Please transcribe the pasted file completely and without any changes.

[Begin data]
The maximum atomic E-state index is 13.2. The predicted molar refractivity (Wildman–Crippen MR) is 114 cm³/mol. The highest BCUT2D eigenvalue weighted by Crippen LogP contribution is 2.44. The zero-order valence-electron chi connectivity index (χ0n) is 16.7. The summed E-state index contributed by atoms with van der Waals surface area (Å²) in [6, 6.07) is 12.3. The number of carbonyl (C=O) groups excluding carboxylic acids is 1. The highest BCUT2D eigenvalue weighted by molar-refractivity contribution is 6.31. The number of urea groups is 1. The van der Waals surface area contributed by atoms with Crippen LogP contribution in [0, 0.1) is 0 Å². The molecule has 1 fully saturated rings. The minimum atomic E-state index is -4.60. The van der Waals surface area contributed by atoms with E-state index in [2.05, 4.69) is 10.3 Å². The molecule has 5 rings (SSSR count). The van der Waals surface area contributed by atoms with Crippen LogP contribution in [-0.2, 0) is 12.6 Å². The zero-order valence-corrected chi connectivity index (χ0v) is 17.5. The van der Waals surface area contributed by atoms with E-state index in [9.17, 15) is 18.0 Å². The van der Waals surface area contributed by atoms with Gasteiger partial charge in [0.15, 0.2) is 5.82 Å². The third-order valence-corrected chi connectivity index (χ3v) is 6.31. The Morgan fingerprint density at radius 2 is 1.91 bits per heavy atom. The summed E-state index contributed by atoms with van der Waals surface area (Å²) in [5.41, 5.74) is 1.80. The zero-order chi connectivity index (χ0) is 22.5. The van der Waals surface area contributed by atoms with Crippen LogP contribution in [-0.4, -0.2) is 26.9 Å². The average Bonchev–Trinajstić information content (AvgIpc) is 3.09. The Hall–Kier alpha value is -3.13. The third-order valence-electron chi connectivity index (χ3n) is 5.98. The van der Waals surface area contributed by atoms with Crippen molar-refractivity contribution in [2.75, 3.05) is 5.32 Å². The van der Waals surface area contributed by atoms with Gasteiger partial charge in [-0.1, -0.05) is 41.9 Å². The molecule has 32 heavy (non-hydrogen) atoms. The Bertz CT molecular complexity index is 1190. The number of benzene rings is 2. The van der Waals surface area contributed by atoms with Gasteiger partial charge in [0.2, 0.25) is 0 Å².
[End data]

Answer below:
The maximum atomic E-state index is 13.2. The predicted molar refractivity (Wildman–Crippen MR) is 114 cm³/mol. The highest BCUT2D eigenvalue weighted by Crippen LogP contribution is 2.44. The zero-order valence-electron chi connectivity index (χ0n) is 16.7. The summed E-state index contributed by atoms with van der Waals surface area (Å²) in [6, 6.07) is 12.3. The number of carbonyl (C=O) groups excluding carboxylic acids is 1. The highest BCUT2D eigenvalue weighted by molar-refractivity contribution is 6.31. The number of urea groups is 1. The van der Waals surface area contributed by atoms with Crippen LogP contribution in [0, 0.1) is 0 Å². The molecule has 1 fully saturated rings. The minimum atomic E-state index is -4.60. The van der Waals surface area contributed by atoms with E-state index in [2.05, 4.69) is 10.3 Å². The molecule has 5 rings (SSSR count). The van der Waals surface area contributed by atoms with Crippen LogP contribution in [-0.2, 0) is 12.6 Å². The zero-order valence-corrected chi connectivity index (χ0v) is 17.5. The van der Waals surface area contributed by atoms with E-state index in [9.17, 15) is 18.0 Å². The van der Waals surface area contributed by atoms with Gasteiger partial charge in [0.15, 0.2) is 5.82 Å². The third-order valence-corrected chi connectivity index (χ3v) is 6.31. The Morgan fingerprint density at radius 2 is 1.91 bits per heavy atom. The summed E-state index contributed by atoms with van der Waals surface area (Å²) in [5.41, 5.74) is 1.80. The zero-order chi connectivity index (χ0) is 22.5. The van der Waals surface area contributed by atoms with Crippen LogP contribution in [-0.4, -0.2) is 26.9 Å². The average Bonchev–Trinajstić information content (AvgIpc) is 3.09. The Hall–Kier alpha value is -3.13. The third-order valence-electron chi connectivity index (χ3n) is 5.98. The van der Waals surface area contributed by atoms with Crippen molar-refractivity contribution in [2.75, 3.05) is 5.32 Å². The van der Waals surface area contributed by atoms with Gasteiger partial charge in [-0.1, -0.05) is 41.9 Å². The molecule has 32 heavy (non-hydrogen) atoms. The Bertz CT molecular complexity index is 1190. The number of benzene rings is 2. The van der Waals surface area contributed by atoms with Gasteiger partial charge in [0.2, 0.25) is 0 Å².